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LATIN AMERICA | 07-11-2019 09:30

Forensic experts exhume remains of victims of El Salvador's civil war

The forensic team, which includes members of Argentina's famed EAAF team of experts, believes the find includes the remains of five children killed when soldiers tossed a hand grenade inside a nearby cave where people were hiding.

An international team of forensic experts on Wednesday exhumed the remains of 11 people killed by soldiers during the infamous El Mozote massacre in El Salvador's 1980-1992 civil war.

The new find will be part of a case against soldiers of the Atlacatl Battalion who carried out the December 1981 massacre that killed – according to official figures – 986 people, including 558 children, on suspicion of aiding leftist guerillas.

The bones are being dug up in a remote cemetery in the rural village of Yancolo, some 170 kilometres (105 miles) northeast of the capital San Salvador.

The national prosecutor's office confirmed on Twitter that "crimes that took place during the armed conflict" were being investigated.

The forensic team, which includes members of Argentina's famed Equipo Argentino de Antropología Forense (EAAF), believes the find includes the remains of five children, one of them a three day-old infant, killed when soldiers tossed a hand grenade inside a nearby cave where people were hiding.

"Twenty people were inside the cave, 12 died instantly in the explosion and eight managed to survive," said an attorney for Wilfredo Medrano, one of the survivors.

The blast survivors returned to the cave in February 1994 to retrieve the bones and bury them in a mass grave in Yancolo, a representative of the prosecutor's office on site told AFP.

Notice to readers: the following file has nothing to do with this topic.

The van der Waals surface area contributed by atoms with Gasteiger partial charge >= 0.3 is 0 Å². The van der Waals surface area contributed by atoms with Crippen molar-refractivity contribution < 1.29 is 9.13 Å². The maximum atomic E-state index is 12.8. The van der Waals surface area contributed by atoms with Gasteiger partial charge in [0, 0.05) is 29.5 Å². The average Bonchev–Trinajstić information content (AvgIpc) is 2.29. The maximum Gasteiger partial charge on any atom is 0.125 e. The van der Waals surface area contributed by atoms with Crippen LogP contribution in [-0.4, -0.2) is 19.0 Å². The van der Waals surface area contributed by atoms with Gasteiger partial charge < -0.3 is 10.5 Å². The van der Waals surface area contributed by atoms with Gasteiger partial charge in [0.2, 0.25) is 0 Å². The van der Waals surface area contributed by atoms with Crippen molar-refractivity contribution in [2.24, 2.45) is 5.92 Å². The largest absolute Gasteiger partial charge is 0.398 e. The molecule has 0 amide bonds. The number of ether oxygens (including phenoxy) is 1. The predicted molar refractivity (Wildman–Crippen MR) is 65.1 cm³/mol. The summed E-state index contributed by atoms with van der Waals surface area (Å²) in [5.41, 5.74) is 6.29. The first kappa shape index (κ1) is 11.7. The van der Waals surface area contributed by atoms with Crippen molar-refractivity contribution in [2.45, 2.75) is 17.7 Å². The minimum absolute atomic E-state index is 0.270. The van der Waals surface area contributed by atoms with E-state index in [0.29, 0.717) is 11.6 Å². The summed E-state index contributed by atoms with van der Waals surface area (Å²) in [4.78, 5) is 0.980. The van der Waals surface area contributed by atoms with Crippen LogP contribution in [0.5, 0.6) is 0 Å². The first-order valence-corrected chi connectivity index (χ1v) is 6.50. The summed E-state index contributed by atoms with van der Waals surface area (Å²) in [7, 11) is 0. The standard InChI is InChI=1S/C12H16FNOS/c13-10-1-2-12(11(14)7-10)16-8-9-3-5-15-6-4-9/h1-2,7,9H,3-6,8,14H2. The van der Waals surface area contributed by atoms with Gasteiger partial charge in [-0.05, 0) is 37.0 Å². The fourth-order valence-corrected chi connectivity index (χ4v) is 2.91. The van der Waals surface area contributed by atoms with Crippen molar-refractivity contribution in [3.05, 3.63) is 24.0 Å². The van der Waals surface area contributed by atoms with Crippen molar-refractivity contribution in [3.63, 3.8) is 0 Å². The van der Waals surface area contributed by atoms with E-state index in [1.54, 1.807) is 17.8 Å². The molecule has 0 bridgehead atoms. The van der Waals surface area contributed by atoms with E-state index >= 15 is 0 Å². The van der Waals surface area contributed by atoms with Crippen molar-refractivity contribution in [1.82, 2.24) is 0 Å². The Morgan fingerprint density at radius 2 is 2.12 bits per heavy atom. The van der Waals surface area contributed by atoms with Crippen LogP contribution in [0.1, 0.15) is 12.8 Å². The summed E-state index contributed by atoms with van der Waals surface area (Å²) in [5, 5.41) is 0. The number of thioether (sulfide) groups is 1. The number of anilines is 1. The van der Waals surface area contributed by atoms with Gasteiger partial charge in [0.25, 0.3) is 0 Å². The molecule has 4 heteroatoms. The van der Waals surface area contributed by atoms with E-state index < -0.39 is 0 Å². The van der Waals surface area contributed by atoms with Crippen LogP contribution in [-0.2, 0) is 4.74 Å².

Since the bones are mixed up in the mass grave, experts need take them to a laboratory to determine "the cause and manner of death," said Silvana Turner, one of the Argentine forensic anthropologists working with the team.

In 2012, the Inter-American Court of Human Rights (IACHR) blamed the Salvadoran government for the Mozote massacre and ordered reparations.

Four years later, El Salvador's Supreme Court ruled that a blanket amnesty for people accused of war crimes during the conflict was unconstitutional.

Two of the battalion's senior officers died during the war, but charges were brought against 18 soldiers accused of being involved in the massacre. Since then, two have died, but another was added to the case. 

More than 75,000 people were killed or went missing during El Salvador's civil war, which ended in January 1992.

– TIMES/AFP

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